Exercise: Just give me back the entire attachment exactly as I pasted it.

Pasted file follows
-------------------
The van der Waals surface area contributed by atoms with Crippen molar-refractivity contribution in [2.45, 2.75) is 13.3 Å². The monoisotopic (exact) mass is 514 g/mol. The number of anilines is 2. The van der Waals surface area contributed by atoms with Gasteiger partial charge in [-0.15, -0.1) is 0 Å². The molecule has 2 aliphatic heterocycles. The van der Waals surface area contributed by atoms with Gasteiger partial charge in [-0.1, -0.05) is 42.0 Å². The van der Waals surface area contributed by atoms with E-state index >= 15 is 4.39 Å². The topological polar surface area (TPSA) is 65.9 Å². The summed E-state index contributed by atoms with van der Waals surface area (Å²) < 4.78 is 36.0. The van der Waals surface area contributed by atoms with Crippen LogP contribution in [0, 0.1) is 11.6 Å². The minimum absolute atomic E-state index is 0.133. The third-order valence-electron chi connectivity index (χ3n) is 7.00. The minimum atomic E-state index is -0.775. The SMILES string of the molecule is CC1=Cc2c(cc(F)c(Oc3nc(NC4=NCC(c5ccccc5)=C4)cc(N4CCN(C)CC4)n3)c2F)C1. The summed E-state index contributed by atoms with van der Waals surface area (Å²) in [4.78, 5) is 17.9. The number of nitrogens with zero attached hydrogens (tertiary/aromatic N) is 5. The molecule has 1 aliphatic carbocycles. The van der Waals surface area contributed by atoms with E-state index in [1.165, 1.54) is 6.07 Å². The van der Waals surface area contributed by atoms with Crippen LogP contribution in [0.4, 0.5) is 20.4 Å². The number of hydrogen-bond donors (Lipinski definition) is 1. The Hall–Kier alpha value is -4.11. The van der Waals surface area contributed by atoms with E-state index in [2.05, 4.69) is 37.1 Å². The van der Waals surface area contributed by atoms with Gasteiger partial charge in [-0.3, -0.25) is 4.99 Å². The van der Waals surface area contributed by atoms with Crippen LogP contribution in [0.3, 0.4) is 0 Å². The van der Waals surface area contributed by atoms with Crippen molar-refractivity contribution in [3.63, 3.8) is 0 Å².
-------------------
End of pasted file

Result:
The van der Waals surface area contributed by atoms with Crippen molar-refractivity contribution in [2.45, 2.75) is 13.3 Å². The monoisotopic (exact) mass is 514 g/mol. The number of anilines is 2. The van der Waals surface area contributed by atoms with Gasteiger partial charge in [-0.15, -0.1) is 0 Å². The molecule has 2 aliphatic heterocycles. The van der Waals surface area contributed by atoms with Gasteiger partial charge in [-0.1, -0.05) is 42.0 Å². The van der Waals surface area contributed by atoms with E-state index >= 15 is 4.39 Å². The topological polar surface area (TPSA) is 65.9 Å². The summed E-state index contributed by atoms with van der Waals surface area (Å²) < 4.78 is 36.0. The van der Waals surface area contributed by atoms with Crippen LogP contribution in [0, 0.1) is 11.6 Å². The minimum absolute atomic E-state index is 0.133. The third-order valence-electron chi connectivity index (χ3n) is 7.00. The minimum atomic E-state index is -0.775. The SMILES string of the molecule is CC1=Cc2c(cc(F)c(Oc3nc(NC4=NCC(c5ccccc5)=C4)cc(N4CCN(C)CC4)n3)c2F)C1. The summed E-state index contributed by atoms with van der Waals surface area (Å²) in [4.78, 5) is 17.9. The number of nitrogens with zero attached hydrogens (tertiary/aromatic N) is 5. The molecule has 1 aliphatic carbocycles. The van der Waals surface area contributed by atoms with E-state index in [1.165, 1.54) is 6.07 Å². The van der Waals surface area contributed by atoms with Crippen LogP contribution in [0.4, 0.5) is 20.4 Å². The number of hydrogen-bond donors (Lipinski definition) is 1. The Hall–Kier alpha value is -4.11. The van der Waals surface area contributed by atoms with E-state index in [2.05, 4.69) is 37.1 Å². The van der Waals surface area contributed by atoms with Gasteiger partial charge in [-0.3, -0.25) is 4.99 Å². The van der Waals surface area contributed by atoms with Crippen LogP contribution in [0.3, 0.4) is 0 Å². The van der Waals surface area contributed by atoms with Crippen molar-refractivity contribution in [3.63, 3.8) is 0 Å².